You don’t have to do anything. Sneezing is a lightning-fast involuntary reaction, in which your chest, stomach, throat, and face muscles work together to blast particles from your nasal passages. The whole process lasts less than three seconds, and it propels spit, boogers, chewed food, and other particles from your nose and mouth at nearly 100 miles per hour (mph) or 161 kph.

When a foreign particle enters your nose, it may interact with the tiny hairs and delicate skin that line your nasal passage. These particles and contaminants range from smoke, pollution, and perfume to bacteria, mold, and dander.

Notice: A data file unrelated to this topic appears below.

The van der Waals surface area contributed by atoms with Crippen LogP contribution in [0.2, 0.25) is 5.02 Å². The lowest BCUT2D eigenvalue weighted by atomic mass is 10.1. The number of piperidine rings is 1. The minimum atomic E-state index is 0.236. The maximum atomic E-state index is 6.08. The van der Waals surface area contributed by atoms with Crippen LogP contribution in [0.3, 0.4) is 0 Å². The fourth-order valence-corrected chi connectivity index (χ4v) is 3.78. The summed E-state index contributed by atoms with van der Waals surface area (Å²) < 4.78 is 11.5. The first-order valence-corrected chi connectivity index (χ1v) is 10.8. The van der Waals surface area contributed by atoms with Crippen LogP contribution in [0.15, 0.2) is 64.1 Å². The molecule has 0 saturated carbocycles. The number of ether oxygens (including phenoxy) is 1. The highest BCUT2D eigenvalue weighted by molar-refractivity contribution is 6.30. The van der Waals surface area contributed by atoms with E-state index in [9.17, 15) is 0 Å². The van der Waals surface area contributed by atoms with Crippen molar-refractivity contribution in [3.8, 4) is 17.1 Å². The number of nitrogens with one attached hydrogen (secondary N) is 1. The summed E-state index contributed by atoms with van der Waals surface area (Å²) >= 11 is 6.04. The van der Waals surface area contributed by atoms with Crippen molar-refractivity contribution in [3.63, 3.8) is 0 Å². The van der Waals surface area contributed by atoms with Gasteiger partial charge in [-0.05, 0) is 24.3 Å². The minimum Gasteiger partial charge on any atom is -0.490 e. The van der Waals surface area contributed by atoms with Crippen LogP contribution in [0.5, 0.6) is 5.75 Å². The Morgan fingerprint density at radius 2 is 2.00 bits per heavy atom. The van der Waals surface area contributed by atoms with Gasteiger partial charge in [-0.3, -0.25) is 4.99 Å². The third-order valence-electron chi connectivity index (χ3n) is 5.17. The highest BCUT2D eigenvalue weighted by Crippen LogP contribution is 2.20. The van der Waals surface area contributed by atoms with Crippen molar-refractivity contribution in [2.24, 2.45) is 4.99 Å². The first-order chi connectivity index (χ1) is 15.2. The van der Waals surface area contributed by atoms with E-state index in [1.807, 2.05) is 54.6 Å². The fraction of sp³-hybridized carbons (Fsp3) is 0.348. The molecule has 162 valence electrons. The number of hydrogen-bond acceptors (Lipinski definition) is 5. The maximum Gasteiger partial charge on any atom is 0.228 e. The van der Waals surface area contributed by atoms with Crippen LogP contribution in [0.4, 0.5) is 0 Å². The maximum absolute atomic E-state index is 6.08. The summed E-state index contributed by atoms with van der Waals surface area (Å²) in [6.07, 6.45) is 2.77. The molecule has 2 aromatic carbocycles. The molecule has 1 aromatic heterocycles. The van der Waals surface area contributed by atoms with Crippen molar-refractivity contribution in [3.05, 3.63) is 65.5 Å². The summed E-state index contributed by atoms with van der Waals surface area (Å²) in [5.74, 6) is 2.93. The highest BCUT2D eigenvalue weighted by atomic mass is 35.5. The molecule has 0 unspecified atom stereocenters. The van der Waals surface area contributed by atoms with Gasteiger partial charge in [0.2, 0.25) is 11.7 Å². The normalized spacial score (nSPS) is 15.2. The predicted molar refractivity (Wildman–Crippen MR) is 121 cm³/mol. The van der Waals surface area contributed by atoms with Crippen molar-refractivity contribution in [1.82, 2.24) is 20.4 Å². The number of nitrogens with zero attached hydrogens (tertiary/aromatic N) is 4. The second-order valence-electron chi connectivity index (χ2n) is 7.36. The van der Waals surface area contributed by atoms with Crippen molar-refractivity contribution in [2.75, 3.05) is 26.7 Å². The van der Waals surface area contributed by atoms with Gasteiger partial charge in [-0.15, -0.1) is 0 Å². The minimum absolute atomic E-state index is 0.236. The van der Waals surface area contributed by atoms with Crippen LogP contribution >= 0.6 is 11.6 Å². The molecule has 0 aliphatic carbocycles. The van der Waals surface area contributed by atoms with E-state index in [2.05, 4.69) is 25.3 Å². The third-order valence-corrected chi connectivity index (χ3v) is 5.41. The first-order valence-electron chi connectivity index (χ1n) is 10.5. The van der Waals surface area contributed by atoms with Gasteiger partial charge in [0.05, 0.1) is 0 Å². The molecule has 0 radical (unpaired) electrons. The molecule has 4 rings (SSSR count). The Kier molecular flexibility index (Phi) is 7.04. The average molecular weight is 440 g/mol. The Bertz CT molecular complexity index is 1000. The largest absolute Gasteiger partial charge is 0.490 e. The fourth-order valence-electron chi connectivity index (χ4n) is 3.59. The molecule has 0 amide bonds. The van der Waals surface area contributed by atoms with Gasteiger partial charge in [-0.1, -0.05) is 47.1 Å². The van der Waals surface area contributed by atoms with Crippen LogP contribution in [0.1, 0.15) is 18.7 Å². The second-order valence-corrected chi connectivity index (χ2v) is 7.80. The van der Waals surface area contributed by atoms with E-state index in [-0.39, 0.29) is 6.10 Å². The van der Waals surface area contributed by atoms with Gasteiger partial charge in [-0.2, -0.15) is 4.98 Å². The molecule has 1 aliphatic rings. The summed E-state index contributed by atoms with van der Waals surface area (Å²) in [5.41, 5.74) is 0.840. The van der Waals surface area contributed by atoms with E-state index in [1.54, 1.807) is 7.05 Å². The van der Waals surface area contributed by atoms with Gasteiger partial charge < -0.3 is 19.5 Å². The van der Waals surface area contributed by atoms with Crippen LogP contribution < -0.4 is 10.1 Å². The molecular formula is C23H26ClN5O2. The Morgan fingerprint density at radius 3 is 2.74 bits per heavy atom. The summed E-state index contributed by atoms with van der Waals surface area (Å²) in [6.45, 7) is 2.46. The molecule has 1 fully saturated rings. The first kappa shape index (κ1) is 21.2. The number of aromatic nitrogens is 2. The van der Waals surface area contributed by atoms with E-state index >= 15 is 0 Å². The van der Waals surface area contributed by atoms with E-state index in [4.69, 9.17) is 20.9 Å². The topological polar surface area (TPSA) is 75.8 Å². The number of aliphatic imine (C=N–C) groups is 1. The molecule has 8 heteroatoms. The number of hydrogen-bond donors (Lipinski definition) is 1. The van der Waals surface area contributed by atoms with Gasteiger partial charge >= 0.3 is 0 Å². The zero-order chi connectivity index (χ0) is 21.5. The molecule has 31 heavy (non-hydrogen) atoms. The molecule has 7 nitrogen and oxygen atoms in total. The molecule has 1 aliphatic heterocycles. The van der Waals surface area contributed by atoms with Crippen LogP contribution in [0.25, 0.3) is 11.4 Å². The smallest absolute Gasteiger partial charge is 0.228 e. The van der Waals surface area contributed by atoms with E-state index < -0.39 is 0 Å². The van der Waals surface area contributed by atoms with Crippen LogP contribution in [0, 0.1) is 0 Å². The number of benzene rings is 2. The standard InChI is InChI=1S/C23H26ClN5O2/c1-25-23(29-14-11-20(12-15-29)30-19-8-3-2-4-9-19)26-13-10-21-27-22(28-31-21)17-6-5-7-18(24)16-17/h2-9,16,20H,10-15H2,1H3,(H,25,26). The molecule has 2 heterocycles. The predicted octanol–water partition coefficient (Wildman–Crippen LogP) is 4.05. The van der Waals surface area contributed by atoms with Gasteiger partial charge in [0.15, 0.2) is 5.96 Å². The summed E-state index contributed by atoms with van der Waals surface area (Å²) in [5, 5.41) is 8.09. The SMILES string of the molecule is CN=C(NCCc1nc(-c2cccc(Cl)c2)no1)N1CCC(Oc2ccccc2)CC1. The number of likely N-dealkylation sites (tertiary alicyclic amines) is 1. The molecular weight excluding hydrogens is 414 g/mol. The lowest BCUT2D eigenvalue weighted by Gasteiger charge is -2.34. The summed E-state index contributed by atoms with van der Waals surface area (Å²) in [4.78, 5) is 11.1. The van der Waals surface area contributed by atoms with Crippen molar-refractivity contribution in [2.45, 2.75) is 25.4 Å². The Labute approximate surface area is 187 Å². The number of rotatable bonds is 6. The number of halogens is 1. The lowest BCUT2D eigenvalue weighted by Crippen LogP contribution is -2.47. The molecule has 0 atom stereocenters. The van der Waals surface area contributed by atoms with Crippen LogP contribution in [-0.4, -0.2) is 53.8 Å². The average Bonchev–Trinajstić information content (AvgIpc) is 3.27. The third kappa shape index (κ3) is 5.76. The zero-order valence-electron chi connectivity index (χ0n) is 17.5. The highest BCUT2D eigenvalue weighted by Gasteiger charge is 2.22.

When the delicate lining of your nose experiences the first tinge of a foreign substance, it sends an electric signal to your brain. This signal tells your brain that the nose needs to clear itself. The brain signals your body that it’s time for a sneeze, and your body responds by preparing itself for the impending contraction. In most cases, the eyes are forced shut, the tongue moves to the roof of the mouth, and the muscles brace for the sneeze. All of this happens in just a few seconds.


Picture Credit : Google